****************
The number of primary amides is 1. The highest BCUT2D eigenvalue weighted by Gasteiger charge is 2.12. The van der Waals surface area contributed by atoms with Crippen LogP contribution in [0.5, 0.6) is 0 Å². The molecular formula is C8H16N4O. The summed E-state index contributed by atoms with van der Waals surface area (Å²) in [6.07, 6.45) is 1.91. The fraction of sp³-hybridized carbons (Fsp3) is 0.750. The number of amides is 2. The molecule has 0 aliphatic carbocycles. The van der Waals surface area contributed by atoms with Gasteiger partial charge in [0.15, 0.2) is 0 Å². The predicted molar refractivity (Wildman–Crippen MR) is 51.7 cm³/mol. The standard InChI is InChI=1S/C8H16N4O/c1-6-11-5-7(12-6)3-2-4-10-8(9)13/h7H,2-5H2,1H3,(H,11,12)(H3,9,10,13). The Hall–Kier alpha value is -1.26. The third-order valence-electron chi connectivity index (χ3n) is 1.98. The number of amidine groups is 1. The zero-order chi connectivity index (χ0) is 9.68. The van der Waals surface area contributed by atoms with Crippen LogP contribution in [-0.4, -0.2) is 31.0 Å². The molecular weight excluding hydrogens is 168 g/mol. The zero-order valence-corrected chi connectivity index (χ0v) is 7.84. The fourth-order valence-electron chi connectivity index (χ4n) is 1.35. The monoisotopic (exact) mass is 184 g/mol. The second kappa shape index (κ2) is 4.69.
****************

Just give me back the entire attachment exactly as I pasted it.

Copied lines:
The number of primary amides is 1. The highest BCUT2D eigenvalue weighted by Gasteiger charge is 2.12. The van der Waals surface area contributed by atoms with Crippen LogP contribution in [0.5, 0.6) is 0 Å². The molecular formula is C8H16N4O. The summed E-state index contributed by atoms with van der Waals surface area (Å²) in [6.07, 6.45) is 1.91. The fraction of sp³-hybridized carbons (Fsp3) is 0.750. The number of amides is 2. The molecule has 0 aliphatic carbocycles. The van der Waals surface area contributed by atoms with Gasteiger partial charge in [0.15, 0.2) is 0 Å². The predicted molar refractivity (Wildman–Crippen MR) is 51.7 cm³/mol. The standard InChI is InChI=1S/C8H16N4O/c1-6-11-5-7(12-6)3-2-4-10-8(9)13/h7H,2-5H2,1H3,(H,11,12)(H3,9,10,13). The Hall–Kier alpha value is -1.26. The third-order valence-electron chi connectivity index (χ3n) is 1.98. The number of amidine groups is 1. The zero-order chi connectivity index (χ0) is 9.68. The van der Waals surface area contributed by atoms with Crippen LogP contribution in [-0.4, -0.2) is 31.0 Å². The molecular weight excluding hydrogens is 168 g/mol. The zero-order valence-corrected chi connectivity index (χ0v) is 7.84. The fourth-order valence-electron chi connectivity index (χ4n) is 1.35. The monoisotopic (exact) mass is 184 g/mol. The second kappa shape index (κ2) is 4.69.